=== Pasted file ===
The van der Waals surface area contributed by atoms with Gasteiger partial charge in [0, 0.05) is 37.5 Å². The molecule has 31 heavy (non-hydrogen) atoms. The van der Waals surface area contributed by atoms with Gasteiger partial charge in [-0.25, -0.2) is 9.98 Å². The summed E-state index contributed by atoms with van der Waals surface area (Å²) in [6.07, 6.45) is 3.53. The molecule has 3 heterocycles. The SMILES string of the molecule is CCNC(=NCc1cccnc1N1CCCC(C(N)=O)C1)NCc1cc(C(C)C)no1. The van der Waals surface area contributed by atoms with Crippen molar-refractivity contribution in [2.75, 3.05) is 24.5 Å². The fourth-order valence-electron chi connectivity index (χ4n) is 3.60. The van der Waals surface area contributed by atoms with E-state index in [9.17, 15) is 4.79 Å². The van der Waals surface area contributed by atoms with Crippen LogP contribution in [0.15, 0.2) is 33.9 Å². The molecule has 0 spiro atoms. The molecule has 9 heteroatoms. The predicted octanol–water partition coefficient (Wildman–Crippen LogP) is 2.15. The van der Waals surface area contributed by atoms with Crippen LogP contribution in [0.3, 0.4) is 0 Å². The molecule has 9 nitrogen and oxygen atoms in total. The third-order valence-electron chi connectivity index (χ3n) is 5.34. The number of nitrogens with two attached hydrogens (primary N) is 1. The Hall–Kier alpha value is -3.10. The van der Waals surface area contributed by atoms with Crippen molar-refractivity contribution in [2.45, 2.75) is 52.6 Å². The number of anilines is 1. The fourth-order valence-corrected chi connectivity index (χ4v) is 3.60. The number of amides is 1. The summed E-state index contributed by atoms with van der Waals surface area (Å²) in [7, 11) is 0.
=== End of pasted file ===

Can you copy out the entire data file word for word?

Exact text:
The van der Waals surface area contributed by atoms with Gasteiger partial charge in [0, 0.05) is 37.5 Å². The molecule has 31 heavy (non-hydrogen) atoms. The van der Waals surface area contributed by atoms with Gasteiger partial charge in [-0.25, -0.2) is 9.98 Å². The summed E-state index contributed by atoms with van der Waals surface area (Å²) in [6.07, 6.45) is 3.53. The molecule has 3 heterocycles. The SMILES string of the molecule is CCNC(=NCc1cccnc1N1CCCC(C(N)=O)C1)NCc1cc(C(C)C)no1. The van der Waals surface area contributed by atoms with Crippen molar-refractivity contribution in [2.75, 3.05) is 24.5 Å². The fourth-order valence-electron chi connectivity index (χ4n) is 3.60. The van der Waals surface area contributed by atoms with E-state index in [9.17, 15) is 4.79 Å². The van der Waals surface area contributed by atoms with Crippen LogP contribution in [0.15, 0.2) is 33.9 Å². The molecule has 0 spiro atoms. The molecule has 9 heteroatoms. The predicted octanol–water partition coefficient (Wildman–Crippen LogP) is 2.15. The van der Waals surface area contributed by atoms with Crippen LogP contribution in [0.3, 0.4) is 0 Å². The molecule has 9 nitrogen and oxygen atoms in total. The third-order valence-electron chi connectivity index (χ3n) is 5.34. The number of nitrogens with two attached hydrogens (primary N) is 1. The Hall–Kier alpha value is -3.10. The van der Waals surface area contributed by atoms with Crippen molar-refractivity contribution in [2.45, 2.75) is 52.6 Å². The number of anilines is 1. The fourth-order valence-corrected chi connectivity index (χ4v) is 3.60. The number of amides is 1. The summed E-state index contributed by atoms with van der Waals surface area (Å²) in [7, 11) is 0.